Great new reads to please even the pickiest of bookworms.
Zadie Smith | Penguin, $37
The Fraud is acclaimed novelist Zadie Smith’s (White Teeth) first foray into historical fiction (based on wonderfully reimagined real events), with a handful of compelling characters (such as Mrs Eliza Touchet, a seemingly unassuming housekeeper for renowned novelist William Harrison Ainsworth), and set against the legal trial that divided Victorian England. Cleverly written and beautifully researched, Smith’s tale travels from Scotland to England to Jamaica.
THE DRESSMAKER & THE HIDDEN SOLDIER
Doug Gold | Allen & Unwin, $38
From well-known Wellington-based media figure Doug Gold comes The Dressmaker & the Hidden Soldier. Based on the extraordinary true story of New Zealand soldier Peter Blunden, young Greek dressmaker Thalia Christidou and resistance heroine Tasoula Paschilidou, it’s an epic love story that unfolds in a country under Hitler’s oppressive regime.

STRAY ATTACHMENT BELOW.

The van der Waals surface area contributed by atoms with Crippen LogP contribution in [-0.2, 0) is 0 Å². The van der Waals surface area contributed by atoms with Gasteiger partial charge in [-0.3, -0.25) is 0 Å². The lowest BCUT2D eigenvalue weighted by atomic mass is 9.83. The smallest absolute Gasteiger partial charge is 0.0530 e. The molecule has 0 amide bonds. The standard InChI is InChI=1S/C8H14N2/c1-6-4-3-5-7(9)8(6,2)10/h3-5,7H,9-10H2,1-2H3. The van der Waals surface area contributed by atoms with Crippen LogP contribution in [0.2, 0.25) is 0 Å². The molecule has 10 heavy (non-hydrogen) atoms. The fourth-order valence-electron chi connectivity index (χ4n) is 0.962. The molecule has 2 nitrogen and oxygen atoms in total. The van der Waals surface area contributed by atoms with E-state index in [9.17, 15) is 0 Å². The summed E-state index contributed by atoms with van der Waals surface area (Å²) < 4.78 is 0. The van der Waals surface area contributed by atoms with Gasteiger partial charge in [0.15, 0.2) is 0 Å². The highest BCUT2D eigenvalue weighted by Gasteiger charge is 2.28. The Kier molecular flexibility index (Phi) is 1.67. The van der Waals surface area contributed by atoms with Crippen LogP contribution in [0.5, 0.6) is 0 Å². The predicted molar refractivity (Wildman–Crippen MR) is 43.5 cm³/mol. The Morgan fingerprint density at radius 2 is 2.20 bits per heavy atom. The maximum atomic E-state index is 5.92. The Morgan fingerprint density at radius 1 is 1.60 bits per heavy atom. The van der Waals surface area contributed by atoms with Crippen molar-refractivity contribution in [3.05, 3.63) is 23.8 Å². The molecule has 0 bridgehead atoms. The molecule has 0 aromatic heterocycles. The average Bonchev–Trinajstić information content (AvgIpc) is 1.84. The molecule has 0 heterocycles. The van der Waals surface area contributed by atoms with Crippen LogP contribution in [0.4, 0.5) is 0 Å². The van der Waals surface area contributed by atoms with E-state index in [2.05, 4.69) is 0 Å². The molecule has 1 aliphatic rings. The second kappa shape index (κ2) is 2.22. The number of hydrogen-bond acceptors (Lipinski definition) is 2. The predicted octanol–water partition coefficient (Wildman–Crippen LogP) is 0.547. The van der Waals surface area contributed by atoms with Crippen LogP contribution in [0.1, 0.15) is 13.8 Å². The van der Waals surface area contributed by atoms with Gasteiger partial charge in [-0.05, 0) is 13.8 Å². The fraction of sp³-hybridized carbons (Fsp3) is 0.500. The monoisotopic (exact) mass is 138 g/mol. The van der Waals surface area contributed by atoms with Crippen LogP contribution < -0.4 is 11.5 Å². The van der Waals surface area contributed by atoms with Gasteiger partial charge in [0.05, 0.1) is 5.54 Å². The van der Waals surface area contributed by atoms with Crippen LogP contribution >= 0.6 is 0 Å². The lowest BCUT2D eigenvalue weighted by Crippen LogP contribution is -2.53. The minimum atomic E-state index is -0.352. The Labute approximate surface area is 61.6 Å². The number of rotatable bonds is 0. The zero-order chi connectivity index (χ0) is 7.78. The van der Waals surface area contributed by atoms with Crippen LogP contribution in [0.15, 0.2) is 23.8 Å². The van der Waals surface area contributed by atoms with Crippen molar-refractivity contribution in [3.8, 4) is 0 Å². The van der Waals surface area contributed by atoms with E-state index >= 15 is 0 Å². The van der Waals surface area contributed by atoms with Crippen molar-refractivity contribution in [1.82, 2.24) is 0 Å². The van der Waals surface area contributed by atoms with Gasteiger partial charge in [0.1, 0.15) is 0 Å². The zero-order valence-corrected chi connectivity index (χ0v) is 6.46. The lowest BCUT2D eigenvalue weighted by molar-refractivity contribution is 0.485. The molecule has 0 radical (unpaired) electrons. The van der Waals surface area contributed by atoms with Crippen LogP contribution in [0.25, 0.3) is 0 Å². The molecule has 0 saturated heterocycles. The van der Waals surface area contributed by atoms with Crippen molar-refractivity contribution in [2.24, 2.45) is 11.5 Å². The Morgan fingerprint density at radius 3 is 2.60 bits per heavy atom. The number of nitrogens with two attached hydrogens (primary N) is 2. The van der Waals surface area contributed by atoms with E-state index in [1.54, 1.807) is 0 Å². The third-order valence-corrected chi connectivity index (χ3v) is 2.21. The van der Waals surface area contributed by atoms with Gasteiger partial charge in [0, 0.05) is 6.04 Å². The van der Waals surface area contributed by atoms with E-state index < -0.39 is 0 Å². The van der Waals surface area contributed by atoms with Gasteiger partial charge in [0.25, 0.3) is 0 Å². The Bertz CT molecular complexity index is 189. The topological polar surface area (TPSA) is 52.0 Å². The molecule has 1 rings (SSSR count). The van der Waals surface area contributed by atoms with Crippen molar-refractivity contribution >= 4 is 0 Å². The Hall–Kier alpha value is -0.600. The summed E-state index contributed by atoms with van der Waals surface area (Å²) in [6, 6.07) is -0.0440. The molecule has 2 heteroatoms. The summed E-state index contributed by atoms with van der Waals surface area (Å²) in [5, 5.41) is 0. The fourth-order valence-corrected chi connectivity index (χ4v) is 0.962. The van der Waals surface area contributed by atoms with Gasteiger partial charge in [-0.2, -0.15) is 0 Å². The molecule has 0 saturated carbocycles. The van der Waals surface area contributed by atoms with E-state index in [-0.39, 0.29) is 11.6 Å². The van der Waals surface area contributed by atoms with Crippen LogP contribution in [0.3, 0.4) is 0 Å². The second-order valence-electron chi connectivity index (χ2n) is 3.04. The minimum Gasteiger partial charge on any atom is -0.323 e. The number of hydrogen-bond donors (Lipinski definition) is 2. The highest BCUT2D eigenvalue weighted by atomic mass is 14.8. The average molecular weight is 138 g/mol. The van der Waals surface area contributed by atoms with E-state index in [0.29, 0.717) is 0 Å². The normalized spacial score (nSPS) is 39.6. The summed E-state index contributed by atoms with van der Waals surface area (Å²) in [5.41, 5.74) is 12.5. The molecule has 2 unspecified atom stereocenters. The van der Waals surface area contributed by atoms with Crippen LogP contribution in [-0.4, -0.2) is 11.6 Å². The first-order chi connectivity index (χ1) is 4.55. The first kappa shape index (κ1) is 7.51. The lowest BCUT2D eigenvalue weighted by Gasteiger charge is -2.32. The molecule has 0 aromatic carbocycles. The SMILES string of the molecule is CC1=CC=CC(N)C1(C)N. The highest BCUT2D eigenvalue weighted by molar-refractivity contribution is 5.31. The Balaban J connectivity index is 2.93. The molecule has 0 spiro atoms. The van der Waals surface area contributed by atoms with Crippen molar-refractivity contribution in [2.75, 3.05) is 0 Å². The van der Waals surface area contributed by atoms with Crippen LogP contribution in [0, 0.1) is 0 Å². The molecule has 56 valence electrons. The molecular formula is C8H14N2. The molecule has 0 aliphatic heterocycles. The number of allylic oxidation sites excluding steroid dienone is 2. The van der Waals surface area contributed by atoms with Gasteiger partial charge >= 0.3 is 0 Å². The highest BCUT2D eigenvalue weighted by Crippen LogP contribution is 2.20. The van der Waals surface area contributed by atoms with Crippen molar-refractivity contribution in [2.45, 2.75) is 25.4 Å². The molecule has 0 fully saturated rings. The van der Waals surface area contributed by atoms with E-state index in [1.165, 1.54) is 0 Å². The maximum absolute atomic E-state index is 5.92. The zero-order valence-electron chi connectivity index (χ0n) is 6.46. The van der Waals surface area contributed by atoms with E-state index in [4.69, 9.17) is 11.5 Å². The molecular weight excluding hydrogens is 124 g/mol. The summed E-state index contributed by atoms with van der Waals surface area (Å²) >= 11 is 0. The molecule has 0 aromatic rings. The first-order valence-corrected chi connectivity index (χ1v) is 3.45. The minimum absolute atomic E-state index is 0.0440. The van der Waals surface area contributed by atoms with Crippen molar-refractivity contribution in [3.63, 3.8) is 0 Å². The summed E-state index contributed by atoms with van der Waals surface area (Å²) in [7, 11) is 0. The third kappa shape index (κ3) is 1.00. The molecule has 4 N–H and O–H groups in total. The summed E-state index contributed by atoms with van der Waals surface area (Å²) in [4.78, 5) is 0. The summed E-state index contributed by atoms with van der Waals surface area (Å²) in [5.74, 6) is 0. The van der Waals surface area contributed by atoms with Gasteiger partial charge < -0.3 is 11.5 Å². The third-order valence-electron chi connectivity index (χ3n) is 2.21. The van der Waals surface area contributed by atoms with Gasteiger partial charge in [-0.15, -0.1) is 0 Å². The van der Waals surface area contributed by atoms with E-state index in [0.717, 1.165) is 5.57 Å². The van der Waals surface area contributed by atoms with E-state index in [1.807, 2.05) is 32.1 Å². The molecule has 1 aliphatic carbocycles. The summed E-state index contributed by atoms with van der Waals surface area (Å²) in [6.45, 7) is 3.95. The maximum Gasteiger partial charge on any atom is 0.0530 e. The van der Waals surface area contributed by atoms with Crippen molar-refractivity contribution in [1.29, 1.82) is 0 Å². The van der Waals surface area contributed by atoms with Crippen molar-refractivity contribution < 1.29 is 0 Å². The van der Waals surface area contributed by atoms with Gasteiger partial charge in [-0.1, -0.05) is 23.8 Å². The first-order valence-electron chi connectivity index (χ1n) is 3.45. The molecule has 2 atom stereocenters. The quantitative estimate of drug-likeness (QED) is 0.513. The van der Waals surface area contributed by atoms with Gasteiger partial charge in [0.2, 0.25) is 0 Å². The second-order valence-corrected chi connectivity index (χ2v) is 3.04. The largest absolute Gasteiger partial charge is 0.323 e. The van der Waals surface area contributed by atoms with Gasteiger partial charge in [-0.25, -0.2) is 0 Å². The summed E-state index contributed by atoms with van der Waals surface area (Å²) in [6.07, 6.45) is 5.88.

THE SEVENTH SON
Sebastian Faulks | Penguin, $37
When young American academic Talissa Adam offers to carry another woman’s child, she has no idea of the life-changing consequences. Behind the doors of the Parn Institute, a billionaire entrepreneur plans to stretch the boundaries of ethics as never before. Through a series of IVF treatments, which they hope to keep secret, they propose an experiment that will upend the human race as we know it. A captivating new novel from the worldwide bestseller.
Anna Kate Blair | Simon & Schuster, $38
The debut novel from Melbourne-based Kiwi writer Anna Kate Blair, The Modern tells the story of Australian Sophia, who has moved to the Big Apple and appears to be living the dream – in a great apartment, working at the iconic Museum of Modern Art, and newly engaged to the perfect man. But things take a different direction when she falls for someone unexpected. A brilliantly wry and insightful first novel about art, sexuality, commitment and whether being on the right path can lead to the wrong place.